The Real Threat of Fake Faces

Imagine a video of Donald Trump appearing in your social media feed. Would you ask yourself if the video is real? Well, why shouldn’t it be? This is the reality of deepfakes. How can fake imitations be a threat to the integrity of democratic elections?

Illustration Deepfakes

Main content

In the article “Anticipating and addressing the ethical implications of deepfakes in the context of elections”, Nicholas Diakopoulos and Deborah G. Johnson discuss how deepfakes can affect the U.S. presidential election in November 2020. Deepfakes are videos where anyone can look or sound like an entirely different person with the use of synthetic media technologies. By constructing a total of eight scenarios as a basis for the analysis, the authors examine two ethical questions: (1) What harms result from the use of deepfakes in elections? and (2) What can be done to limit those harms? 


The harm and how to deal with it

The analysis shows and concludes that deepfakes can lead to harm in elections. In the extension of existing literature, they present a novel misattribution harm they call “persona plagiarism”. They hope this can be useful in further analysis of deepfakes in both elections and beyond. To limit the harms of deepfake-use, the article points out four strategies: education and media literacy, subject defense, verification and publicity modulation.


The scenarios

In the first scenario Diakopoulos and Johnson show how entertainment shows politically motivated individuals to exercise their free speech by creating parodies. It also shows how taking the content from one context to another can lead to misunderstandings, and the scenario raise ethical questions about distributing videos of “people” without their consent.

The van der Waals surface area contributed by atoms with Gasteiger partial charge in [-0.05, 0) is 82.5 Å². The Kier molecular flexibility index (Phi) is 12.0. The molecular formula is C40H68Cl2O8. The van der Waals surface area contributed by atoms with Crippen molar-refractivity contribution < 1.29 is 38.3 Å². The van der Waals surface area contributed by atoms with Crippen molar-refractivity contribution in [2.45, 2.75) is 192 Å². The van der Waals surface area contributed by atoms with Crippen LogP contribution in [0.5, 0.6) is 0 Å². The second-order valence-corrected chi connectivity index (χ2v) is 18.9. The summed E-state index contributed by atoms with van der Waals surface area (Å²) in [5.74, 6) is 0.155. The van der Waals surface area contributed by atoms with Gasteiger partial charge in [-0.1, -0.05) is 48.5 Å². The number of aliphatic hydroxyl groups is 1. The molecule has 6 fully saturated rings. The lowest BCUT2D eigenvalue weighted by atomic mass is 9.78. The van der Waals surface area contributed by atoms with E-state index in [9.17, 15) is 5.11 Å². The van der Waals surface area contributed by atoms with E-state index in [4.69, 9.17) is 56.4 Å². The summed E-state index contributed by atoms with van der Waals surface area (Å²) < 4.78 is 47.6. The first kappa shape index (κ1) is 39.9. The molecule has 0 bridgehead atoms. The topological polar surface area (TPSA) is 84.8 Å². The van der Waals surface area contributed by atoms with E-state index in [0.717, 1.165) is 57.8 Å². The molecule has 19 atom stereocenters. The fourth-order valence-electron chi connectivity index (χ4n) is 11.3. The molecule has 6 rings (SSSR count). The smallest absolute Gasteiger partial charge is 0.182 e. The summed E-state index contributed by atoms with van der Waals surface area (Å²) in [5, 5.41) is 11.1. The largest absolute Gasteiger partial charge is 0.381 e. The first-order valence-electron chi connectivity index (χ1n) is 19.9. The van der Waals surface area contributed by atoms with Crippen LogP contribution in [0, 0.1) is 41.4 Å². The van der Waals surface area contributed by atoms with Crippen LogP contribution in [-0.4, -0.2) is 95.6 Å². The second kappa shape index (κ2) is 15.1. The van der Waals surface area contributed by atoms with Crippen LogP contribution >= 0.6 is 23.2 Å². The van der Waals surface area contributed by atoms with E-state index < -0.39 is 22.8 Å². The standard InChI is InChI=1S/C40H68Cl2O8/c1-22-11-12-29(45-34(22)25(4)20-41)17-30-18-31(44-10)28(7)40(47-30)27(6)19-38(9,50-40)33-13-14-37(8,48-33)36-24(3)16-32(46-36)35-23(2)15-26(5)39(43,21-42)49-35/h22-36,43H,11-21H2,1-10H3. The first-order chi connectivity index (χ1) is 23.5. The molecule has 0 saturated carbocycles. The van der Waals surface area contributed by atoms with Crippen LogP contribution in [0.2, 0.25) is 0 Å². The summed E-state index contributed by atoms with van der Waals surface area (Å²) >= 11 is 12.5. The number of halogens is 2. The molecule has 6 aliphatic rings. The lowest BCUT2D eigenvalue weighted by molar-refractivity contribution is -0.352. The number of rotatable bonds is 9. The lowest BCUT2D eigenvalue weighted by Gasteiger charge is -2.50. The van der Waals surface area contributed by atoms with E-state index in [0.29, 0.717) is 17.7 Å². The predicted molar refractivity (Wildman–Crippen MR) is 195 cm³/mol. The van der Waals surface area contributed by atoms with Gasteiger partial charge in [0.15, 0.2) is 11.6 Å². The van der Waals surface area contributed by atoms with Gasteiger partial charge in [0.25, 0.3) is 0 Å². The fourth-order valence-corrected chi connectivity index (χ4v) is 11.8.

“As part of its coverage of the primaries, a satirical news show develops a website where viewers can interactively create synthesized videos of the various candidates. The users can act like a puppet-master with their web camera, making gestures and mouth movements that are mapped onto a candidate in a synthesized video. If the user records their voice, it is also dubbed and lip synced onto the candidate. Several users create humorous parody videos of candidates, exaggerating characteristic facial expressions and gestures while adding passable voice impersonations. Some of the caricatures reveal genuine concerns and reflect critical commentaries of the candidates, while others more vacuously mock or ridicule. Users download the videos and re-upload them to social media platforms such as YouTube, Facebook, and Reddit where they begin circulating. While 26 most viewers (e.g.~90%) can easily recognize the videos as parodies, a few are convincing enough that some people can’t tell. In particular, one of the more visually believable videos is an exaggerated portrayal of a female candidate’s approach to health policy that goes viral”  

The second scenario illustrates how complicated the synthetic video can be. With the combination of real events and synthetic content, the deepfake can be harder to spot. As Diakopoulos and Johnson points out, a candidate’s qualifications are often exaggerated, but the possibilities for doing this have expanded with deepfakes:

“A small veterans’ organization would like to see a particular candidate win the democratic primary because although he is not the only candidate with military experience, he is the only one with significant combat experience and the only one making veterans issues a central component of his campaign. The group becomes a Political Action Committee (PAC) and raises funds to make a promotional video for the candidate. The video consists of a combination of video clips with voice over that valorize the candidate’s bravery. One of the clips is a synthesized depiction of an incident in Iraq when the candidate heroically saved the lives of several members of their platoon. The video is posted on YouTube without any indication that one portion is synthesized. Thousands view the video; hundreds make comments. From the comments, it is apparent that some viewers believe the video is real footage taken by a reporter present at the event. Other comments include complaints from soldiers in the candidate’s platoon who claim that the depiction is an exaggeration of what happened”.